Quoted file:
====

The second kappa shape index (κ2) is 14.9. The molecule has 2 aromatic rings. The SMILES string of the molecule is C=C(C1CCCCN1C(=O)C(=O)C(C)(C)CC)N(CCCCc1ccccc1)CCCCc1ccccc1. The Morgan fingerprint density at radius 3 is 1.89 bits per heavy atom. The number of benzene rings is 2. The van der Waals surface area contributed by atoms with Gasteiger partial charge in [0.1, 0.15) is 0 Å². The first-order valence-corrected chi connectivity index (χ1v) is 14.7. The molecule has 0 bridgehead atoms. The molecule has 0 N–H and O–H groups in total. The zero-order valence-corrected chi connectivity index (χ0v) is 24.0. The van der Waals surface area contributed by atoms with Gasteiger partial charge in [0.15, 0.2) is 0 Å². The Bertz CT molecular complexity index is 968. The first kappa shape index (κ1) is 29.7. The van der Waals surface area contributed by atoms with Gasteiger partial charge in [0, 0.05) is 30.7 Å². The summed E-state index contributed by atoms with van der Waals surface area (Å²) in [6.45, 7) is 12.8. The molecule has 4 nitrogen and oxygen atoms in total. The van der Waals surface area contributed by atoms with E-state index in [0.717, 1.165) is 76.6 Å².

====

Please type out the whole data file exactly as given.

The second kappa shape index (κ2) is 14.9. The molecule has 2 aromatic rings. The SMILES string of the molecule is C=C(C1CCCCN1C(=O)C(=O)C(C)(C)CC)N(CCCCc1ccccc1)CCCCc1ccccc1. The Morgan fingerprint density at radius 3 is 1.89 bits per heavy atom. The number of benzene rings is 2. The van der Waals surface area contributed by atoms with Gasteiger partial charge in [0.1, 0.15) is 0 Å². The first-order valence-corrected chi connectivity index (χ1v) is 14.7. The molecule has 0 bridgehead atoms. The molecule has 0 N–H and O–H groups in total. The zero-order valence-corrected chi connectivity index (χ0v) is 24.0. The van der Waals surface area contributed by atoms with Gasteiger partial charge in [0.15, 0.2) is 0 Å². The Bertz CT molecular complexity index is 968. The first kappa shape index (κ1) is 29.7. The van der Waals surface area contributed by atoms with Gasteiger partial charge in [0, 0.05) is 30.7 Å². The summed E-state index contributed by atoms with van der Waals surface area (Å²) in [6.45, 7) is 12.8. The molecule has 4 nitrogen and oxygen atoms in total. The van der Waals surface area contributed by atoms with E-state index in [0.717, 1.165) is 76.6 Å².